The long blind retrieve….

Close your eyes and cast your mind back…..it is a dark, damp wet day in late January.  The Pheasants are fewer but they fly higher, better and further making shooting more challenging and the dog work more difficult.

You and your dog are covering the end Gun in a field on his own.  The birds are flying well, breaking in small clusters and coming nicely over the guns. A strong north-west wind gives added momentum to their flight pushing them higher into the air as they lift off from the Oak wood in front. Your gun has had few opportunities as the break in cover is spread mainly along the middle guns but then sometime late in the drive his patience is rewarded. A cock bird breaks and swoops right into the wind, gliding over the tree tops he is lazy with his wing beats as he allows the wind to carry him high across the valley at an angle towards the pen and the safety of home.

Your gun, an experienced shot, watches the bird’s approach with a seasoned eye, he keeps his gun down as he gauges it’s speed and height but just as he lifts the gun to his shoulder a hen bird breaks late in front of him. Instinctively the Gun swings onto her and she drops cleanly at his feet. Your dog has her marked. Then in one fluid movement the Gun brings the second barrel  onto the rogue cockbird just as he passes to his left and with another practised shot the bird drops both legs. With wings fixed straight out the wind keeps him  high as he glides to the cover three hundred meters away.

You watch him land clumsily, out of sight in the deep cover that surrounds the pen and know his injuries are fatal and as such a priority retrieve. With  your dog’s attention still focussed on the hen-bird that lies close by you turn him away to face the cover where the wounded cock bird landed in…..

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The small white dot in the center of the picture is the dog…photo by Phil o Sullivan

Now, open your eyes and look at the scene in front of you. It is Summer and you stand on the line at a working test. It is the last retrieve of the day and your dog has run well. But everyone is talking about this one final retrieve that has been the undoing of many dogs. It is the long blind retrieve and although the season is different and the distraction of bird scent and gunshot are absent the lesson you and your dog will hopefully learn today will carry you both through the season ahead when the skills required to find a bird at distance will be called into play.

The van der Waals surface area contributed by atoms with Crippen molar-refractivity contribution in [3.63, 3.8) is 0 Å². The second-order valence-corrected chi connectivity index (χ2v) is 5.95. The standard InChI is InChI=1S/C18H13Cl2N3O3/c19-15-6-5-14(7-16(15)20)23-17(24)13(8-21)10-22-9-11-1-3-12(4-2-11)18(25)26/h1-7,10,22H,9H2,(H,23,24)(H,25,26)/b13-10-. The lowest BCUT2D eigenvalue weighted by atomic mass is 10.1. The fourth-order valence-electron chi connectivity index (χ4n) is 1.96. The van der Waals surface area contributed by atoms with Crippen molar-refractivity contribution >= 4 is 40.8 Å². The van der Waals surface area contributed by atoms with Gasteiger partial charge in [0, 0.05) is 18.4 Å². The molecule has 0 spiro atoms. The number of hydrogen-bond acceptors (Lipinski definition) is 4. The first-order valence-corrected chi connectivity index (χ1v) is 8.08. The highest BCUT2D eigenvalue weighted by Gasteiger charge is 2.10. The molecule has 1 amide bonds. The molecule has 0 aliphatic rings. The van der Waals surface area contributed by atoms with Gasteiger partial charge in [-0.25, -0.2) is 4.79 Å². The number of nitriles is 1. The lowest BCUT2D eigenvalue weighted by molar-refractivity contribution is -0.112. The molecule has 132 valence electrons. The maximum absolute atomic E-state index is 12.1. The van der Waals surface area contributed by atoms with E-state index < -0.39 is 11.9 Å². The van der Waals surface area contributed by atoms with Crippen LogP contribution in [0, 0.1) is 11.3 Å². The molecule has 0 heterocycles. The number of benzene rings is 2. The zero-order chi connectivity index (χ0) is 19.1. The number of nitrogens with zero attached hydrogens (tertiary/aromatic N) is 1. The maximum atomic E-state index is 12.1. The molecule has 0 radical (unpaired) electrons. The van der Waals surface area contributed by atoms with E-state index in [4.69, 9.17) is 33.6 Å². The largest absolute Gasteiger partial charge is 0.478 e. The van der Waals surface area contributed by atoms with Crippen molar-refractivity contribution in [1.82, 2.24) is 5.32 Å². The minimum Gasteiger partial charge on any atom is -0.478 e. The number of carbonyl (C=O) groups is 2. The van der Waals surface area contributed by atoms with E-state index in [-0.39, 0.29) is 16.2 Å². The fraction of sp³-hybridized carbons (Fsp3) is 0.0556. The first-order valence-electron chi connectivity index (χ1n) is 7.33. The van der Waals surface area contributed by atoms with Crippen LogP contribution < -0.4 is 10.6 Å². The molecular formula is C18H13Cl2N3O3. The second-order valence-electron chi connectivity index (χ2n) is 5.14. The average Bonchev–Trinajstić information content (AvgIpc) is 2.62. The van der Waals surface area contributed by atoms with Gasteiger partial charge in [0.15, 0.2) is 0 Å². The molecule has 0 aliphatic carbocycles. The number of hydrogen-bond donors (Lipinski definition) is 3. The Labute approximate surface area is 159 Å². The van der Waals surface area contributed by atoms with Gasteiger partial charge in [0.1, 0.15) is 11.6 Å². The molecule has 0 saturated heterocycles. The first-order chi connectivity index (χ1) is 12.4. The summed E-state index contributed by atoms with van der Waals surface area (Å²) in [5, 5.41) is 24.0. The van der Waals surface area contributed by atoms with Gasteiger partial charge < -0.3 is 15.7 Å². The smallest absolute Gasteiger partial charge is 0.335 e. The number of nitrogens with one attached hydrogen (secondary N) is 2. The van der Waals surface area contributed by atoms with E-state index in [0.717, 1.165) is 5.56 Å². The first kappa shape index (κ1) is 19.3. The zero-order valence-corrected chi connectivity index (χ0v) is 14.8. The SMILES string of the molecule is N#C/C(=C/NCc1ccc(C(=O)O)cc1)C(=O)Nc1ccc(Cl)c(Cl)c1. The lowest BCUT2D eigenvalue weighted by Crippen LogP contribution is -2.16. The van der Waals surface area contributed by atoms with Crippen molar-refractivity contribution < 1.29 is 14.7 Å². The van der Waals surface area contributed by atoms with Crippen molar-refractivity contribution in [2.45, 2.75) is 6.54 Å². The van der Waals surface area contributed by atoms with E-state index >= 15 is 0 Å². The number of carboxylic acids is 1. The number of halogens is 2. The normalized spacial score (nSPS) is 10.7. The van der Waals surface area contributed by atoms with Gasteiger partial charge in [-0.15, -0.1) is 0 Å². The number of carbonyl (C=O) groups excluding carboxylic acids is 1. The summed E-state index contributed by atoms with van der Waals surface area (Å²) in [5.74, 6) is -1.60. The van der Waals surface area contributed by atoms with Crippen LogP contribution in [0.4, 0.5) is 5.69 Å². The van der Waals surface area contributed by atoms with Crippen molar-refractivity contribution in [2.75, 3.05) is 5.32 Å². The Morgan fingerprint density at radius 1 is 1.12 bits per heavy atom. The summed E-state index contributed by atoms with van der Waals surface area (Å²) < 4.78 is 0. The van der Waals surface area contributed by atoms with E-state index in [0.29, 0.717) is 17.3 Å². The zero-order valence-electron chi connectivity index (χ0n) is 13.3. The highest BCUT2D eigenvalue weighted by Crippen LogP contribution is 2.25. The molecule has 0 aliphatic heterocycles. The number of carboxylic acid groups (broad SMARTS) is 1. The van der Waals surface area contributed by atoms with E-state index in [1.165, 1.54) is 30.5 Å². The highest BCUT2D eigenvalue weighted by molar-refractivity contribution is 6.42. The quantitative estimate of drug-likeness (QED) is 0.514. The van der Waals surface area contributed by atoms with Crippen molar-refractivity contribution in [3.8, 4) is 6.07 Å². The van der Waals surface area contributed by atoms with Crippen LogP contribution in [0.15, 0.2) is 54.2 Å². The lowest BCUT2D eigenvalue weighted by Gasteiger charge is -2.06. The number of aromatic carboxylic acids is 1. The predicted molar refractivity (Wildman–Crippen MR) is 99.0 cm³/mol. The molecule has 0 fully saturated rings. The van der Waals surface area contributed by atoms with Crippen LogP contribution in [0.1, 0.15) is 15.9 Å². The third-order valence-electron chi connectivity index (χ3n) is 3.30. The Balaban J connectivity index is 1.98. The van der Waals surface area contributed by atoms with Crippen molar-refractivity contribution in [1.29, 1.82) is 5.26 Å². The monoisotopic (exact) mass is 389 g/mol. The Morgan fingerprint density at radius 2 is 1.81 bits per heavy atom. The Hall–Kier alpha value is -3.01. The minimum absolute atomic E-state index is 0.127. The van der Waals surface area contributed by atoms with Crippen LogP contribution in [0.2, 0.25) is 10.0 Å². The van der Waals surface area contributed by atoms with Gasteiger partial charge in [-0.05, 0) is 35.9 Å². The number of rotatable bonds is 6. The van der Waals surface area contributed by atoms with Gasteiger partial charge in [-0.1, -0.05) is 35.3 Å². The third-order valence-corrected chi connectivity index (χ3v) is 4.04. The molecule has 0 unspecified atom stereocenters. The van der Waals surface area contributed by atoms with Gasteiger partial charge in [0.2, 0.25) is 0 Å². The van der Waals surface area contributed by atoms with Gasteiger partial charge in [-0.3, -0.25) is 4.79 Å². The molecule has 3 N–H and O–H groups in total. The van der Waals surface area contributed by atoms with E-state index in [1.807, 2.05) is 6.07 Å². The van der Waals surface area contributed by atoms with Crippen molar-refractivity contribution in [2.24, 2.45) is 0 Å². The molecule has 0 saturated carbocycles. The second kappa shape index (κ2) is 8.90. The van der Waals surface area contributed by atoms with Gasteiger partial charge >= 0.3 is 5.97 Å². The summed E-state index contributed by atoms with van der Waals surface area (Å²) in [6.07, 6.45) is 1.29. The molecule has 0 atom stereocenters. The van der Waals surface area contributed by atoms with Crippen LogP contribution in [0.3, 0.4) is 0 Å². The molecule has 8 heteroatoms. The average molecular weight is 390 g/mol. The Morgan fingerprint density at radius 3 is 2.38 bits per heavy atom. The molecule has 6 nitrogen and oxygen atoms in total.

Dog and handler were set up in a narrow channel of woodland. About twenty meters in front an orange fence had been stretched across the path  at a slight angle, and just before the dog was sent a bolting rabbit was pulled across the line in front from right to left as a diversion not to be touched. Once clear of the fence the woodland opened out to a wide area of meadow grass. The run was uphill all the way with the dummy placed under a large overhanging beech tree just off the left of centre. The terrain, lack of wind and obstacles offered many challenges that needed to be considered before sending your dog.

The jump at an angle would push the dog slightly left and if let run on went quickly out of sight and difficult to get a line going in the long push back up hill. If the jump was negotiated well and the run uphill taken, then a large dip, tipping slightly right pushed the dog right and on into the meadow that ran past the beech tree and again out of sight. Distance now was a big problem as the dog had limited view of its handler in the shade of the wood channel below.

The dogs that succeeded well were those that held the middle line and where the handler stopped their dog about fifty meters out from the beech before casting forty-five degrees left and back to hunt under the beech tree.

Bertie and I succeeded but I made the mistake of allowing him continue the line to the meadow that ran to the right of the beech tree so then when I needed to pull him back to handle he struggled to see me. We lost 8 marks from 30 but to complete such a technically difficult retrieve  was better than winning any rosette that day.

Admittedly, during the winter months much of my dogs’ work involves them using their own initiative and game sense to find birds in places neither of us have seen fall and I am simply the bird carrier that follows in their wake. However, every once in a while a scenario like the one described above will occur that requires a dog to put aside his self-employed status and work with his handler as a team.

Although played out on the shooting field in winter it is through the summer months of training and working test competitions that lay the foundations of building that unique partnership of belief and trust.

Autumn is coming and we are ready, it has been a long busy summer of competition and travel. Now we are ready to put down roots, turn into the north-west wind and face the winter. The quiet and solitude of standing alone with my dog while we listen for the call of a mallard on the Shannon or the shriek of a snipe when it rises from the rushes is nearly upon us….close your eyes and cast your mind forward…..

Many thanks to Midland retriever club for setting this wonderful test.